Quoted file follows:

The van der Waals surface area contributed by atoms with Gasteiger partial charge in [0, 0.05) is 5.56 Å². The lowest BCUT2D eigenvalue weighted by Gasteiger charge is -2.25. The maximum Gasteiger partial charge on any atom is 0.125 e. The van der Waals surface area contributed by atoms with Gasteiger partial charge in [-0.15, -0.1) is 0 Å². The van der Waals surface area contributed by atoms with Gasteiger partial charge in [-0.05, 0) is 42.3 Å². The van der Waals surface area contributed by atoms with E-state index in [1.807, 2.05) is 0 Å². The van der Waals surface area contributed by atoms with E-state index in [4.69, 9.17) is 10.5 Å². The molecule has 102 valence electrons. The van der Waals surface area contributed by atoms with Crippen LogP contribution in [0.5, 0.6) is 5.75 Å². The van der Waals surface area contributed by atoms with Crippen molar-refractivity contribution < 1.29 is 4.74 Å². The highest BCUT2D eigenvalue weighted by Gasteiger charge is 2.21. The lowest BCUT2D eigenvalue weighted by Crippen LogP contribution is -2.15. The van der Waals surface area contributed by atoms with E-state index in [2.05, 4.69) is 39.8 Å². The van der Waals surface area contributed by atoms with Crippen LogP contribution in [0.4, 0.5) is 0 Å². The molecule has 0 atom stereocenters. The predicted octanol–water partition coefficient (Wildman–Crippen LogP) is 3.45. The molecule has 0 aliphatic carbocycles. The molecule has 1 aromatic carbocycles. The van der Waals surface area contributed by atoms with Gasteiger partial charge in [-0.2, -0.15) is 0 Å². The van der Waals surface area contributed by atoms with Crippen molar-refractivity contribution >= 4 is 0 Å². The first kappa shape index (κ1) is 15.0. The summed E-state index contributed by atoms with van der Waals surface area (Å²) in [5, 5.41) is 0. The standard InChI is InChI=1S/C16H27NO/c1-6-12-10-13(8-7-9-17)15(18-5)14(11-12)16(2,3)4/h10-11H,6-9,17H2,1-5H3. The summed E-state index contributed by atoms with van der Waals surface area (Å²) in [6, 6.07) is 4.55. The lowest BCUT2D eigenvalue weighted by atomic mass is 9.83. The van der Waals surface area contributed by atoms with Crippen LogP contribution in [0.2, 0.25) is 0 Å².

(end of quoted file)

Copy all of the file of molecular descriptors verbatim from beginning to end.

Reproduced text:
The van der Waals surface area contributed by atoms with Gasteiger partial charge in [0, 0.05) is 5.56 Å². The lowest BCUT2D eigenvalue weighted by Gasteiger charge is -2.25. The maximum Gasteiger partial charge on any atom is 0.125 e. The van der Waals surface area contributed by atoms with Gasteiger partial charge in [-0.15, -0.1) is 0 Å². The van der Waals surface area contributed by atoms with Gasteiger partial charge in [-0.05, 0) is 42.3 Å². The van der Waals surface area contributed by atoms with E-state index in [1.807, 2.05) is 0 Å². The van der Waals surface area contributed by atoms with E-state index in [4.69, 9.17) is 10.5 Å². The molecule has 102 valence electrons. The van der Waals surface area contributed by atoms with Crippen LogP contribution in [0.5, 0.6) is 5.75 Å². The van der Waals surface area contributed by atoms with Crippen molar-refractivity contribution < 1.29 is 4.74 Å². The highest BCUT2D eigenvalue weighted by Gasteiger charge is 2.21. The lowest BCUT2D eigenvalue weighted by Crippen LogP contribution is -2.15. The van der Waals surface area contributed by atoms with E-state index in [2.05, 4.69) is 39.8 Å². The van der Waals surface area contributed by atoms with Crippen LogP contribution in [0.4, 0.5) is 0 Å². The molecule has 0 atom stereocenters. The predicted octanol–water partition coefficient (Wildman–Crippen LogP) is 3.45. The molecule has 0 aliphatic carbocycles. The molecule has 1 aromatic carbocycles. The van der Waals surface area contributed by atoms with Gasteiger partial charge in [-0.2, -0.15) is 0 Å². The van der Waals surface area contributed by atoms with Crippen molar-refractivity contribution >= 4 is 0 Å². The first kappa shape index (κ1) is 15.0. The summed E-state index contributed by atoms with van der Waals surface area (Å²) in [5, 5.41) is 0. The standard InChI is InChI=1S/C16H27NO/c1-6-12-10-13(8-7-9-17)15(18-5)14(11-12)16(2,3)4/h10-11H,6-9,17H2,1-5H3. The summed E-state index contributed by atoms with van der Waals surface area (Å²) in [6, 6.07) is 4.55. The lowest BCUT2D eigenvalue weighted by atomic mass is 9.83. The van der Waals surface area contributed by atoms with Crippen LogP contribution in [0.2, 0.25) is 0 Å².